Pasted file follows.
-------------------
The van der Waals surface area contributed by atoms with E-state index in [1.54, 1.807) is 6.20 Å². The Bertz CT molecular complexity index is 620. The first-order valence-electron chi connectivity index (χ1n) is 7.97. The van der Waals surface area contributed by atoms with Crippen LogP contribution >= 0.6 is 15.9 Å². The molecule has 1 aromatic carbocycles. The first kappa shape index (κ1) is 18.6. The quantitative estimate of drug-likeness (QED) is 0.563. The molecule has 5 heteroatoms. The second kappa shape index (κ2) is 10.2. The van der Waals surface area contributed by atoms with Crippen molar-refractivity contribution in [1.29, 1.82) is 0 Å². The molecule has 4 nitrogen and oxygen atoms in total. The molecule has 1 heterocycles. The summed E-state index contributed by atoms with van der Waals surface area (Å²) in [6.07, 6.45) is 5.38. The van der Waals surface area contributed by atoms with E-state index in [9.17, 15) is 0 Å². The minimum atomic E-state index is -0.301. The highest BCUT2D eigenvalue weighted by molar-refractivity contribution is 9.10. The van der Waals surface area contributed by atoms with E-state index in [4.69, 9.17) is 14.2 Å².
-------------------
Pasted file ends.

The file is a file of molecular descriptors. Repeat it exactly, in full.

The van der Waals surface area contributed by atoms with E-state index in [1.54, 1.807) is 6.20 Å². The Bertz CT molecular complexity index is 620. The first-order valence-electron chi connectivity index (χ1n) is 7.97. The van der Waals surface area contributed by atoms with Crippen LogP contribution >= 0.6 is 15.9 Å². The molecule has 1 aromatic carbocycles. The first kappa shape index (κ1) is 18.6. The quantitative estimate of drug-likeness (QED) is 0.563. The molecule has 5 heteroatoms. The second kappa shape index (κ2) is 10.2. The van der Waals surface area contributed by atoms with Crippen molar-refractivity contribution in [1.29, 1.82) is 0 Å². The molecule has 4 nitrogen and oxygen atoms in total. The molecule has 1 heterocycles. The summed E-state index contributed by atoms with van der Waals surface area (Å²) in [6.07, 6.45) is 5.38. The van der Waals surface area contributed by atoms with E-state index in [9.17, 15) is 0 Å². The minimum atomic E-state index is -0.301. The highest BCUT2D eigenvalue weighted by molar-refractivity contribution is 9.10. The van der Waals surface area contributed by atoms with E-state index in [4.69, 9.17) is 14.2 Å².